Senate Panel Passes Internet Piracy Legislation
The Senate Judiciary Committee passed a bill on Thursday giving the federal government new powers to crack down on foreign websites that sell counterfeit merchandise and pirated movies, music and books.
The Combating Online Infringement and Counterfeits Act passed by the Senate panel by a vote of 19-0, receiving support from both Democrats and Republicans. Many outside groups, such as the music, movie and TV industries, newspapers, authors and publishers, also support the legislation.
“Few things are more important to the future of the American economy and job creation than protecting our intellectual property,” said Senator Patrick Leahy (D-VT), who co-sponsored the bill.
“That is why the legislation is supported by both labor and industry, and Democrats and Republicans are standing together.”
The legislation would give the Department of Justice the power to seek a court order against the domain name of “rogue” websites engaged in piracy or the sale of counterfeit goods. The court order would then allow the department to shut down the site by requiring the U.S. registrar to suspend the domain name.
For registries located outside the United States, the Attorney General could pursue the website by requiring U.S.-based Internet service providers, payment processors and ad networks to stop doing business with the site.
A Reuters reported cited Senate Committee aides who said they worked with companies like MasterCard, PayPal and AT&T to develop the legislation.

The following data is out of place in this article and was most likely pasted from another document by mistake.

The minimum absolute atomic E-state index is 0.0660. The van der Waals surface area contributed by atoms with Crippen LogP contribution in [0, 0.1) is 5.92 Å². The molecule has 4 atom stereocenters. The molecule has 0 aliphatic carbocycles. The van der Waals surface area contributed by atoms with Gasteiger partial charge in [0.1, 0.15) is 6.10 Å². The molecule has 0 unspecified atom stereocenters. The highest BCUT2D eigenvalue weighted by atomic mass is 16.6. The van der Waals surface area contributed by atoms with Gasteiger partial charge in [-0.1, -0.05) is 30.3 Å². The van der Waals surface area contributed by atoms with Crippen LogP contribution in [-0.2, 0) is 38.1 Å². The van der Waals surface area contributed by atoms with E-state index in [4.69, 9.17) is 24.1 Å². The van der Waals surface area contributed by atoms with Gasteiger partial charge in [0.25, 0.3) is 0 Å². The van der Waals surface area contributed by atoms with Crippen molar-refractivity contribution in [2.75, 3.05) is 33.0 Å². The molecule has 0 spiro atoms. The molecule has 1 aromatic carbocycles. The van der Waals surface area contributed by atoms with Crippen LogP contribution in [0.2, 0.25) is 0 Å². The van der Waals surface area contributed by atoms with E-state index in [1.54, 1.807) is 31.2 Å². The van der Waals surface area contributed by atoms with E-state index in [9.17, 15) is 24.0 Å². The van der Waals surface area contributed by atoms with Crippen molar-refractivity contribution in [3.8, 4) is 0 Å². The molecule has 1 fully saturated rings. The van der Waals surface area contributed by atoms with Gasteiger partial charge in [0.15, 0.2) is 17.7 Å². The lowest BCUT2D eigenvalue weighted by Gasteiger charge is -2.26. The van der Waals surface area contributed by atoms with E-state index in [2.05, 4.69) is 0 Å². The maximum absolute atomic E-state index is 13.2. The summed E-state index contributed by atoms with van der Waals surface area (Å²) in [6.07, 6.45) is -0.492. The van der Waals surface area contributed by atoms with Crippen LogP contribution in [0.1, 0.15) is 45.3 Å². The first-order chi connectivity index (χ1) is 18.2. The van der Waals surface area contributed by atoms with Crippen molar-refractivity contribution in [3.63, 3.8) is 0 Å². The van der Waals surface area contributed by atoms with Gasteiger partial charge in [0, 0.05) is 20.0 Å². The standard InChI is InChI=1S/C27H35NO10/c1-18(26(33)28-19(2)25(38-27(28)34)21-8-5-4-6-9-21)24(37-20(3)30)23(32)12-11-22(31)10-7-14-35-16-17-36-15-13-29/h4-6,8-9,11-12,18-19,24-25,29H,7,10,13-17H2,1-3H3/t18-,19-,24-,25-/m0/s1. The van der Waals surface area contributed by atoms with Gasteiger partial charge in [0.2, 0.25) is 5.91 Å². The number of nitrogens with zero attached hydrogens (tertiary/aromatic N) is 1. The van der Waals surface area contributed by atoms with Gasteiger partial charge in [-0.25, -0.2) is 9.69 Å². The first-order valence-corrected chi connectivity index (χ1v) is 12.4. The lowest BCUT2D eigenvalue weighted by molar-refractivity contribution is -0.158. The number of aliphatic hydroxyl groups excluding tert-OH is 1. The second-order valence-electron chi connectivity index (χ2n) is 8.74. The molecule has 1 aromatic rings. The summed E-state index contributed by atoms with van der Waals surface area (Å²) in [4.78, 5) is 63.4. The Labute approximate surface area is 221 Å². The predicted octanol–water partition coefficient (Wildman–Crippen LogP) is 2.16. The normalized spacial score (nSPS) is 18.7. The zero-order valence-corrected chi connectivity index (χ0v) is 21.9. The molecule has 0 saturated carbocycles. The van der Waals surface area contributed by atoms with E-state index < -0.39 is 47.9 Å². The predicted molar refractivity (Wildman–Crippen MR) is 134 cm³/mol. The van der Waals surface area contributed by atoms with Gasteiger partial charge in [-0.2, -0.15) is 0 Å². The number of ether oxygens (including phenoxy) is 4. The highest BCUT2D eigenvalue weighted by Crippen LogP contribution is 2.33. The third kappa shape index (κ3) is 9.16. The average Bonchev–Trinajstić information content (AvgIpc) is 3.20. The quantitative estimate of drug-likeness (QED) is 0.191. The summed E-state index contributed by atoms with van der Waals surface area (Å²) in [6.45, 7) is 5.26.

“Rogue websites are essentially digital stores selling illegal and sometimes dangerous products,” Leahy said.
“If they existed in the physical world, the store would be shuttered immediately and the proprietors would be arrested.”
“We cannot excuse the behavior because it happens online and the owners operate overseas,” he said.
“The Internet needs to be free — not lawless.”
Another co-sponsor of the bill, Senator Orrin Hatch (R-UT), said that while the Internet is “the glue of international commerce in today’s global economy,” it has also become “a tool for online thieves to sell counterfeit and pirated goods, making hundreds of millions of dollars off of stolen American intellectual property.”
Some digital rights groups and others are critical of the legislation, calling it an “Internet censorship” bill.
“I would hope legislation like this that undermines our trade and diplomatic agenda would get a hearing before a full Senate or House vote,” said a spokeswoman for the Computer and Communications Industry Association (CCIA).
“That way Congress could hear from the civil libertarians, tech companies and Internet engineers concerned this could break the Internet in the name of copyright enforcement.”
“The problem with the U.S. expanding Internet censorship like this is that other nations will adopt similar practices of government blacklists and taking down domains — only for less noble purposes.”
The Senate panel modified the bill to address some of the concerns voiced by critics. For instance, one provision was struck out that would have allowed the Justice Department to publish a “blacklist” of domain names that provide access to websites advertising counterfeit or pirated goods, even if it did not seek a court order against them.
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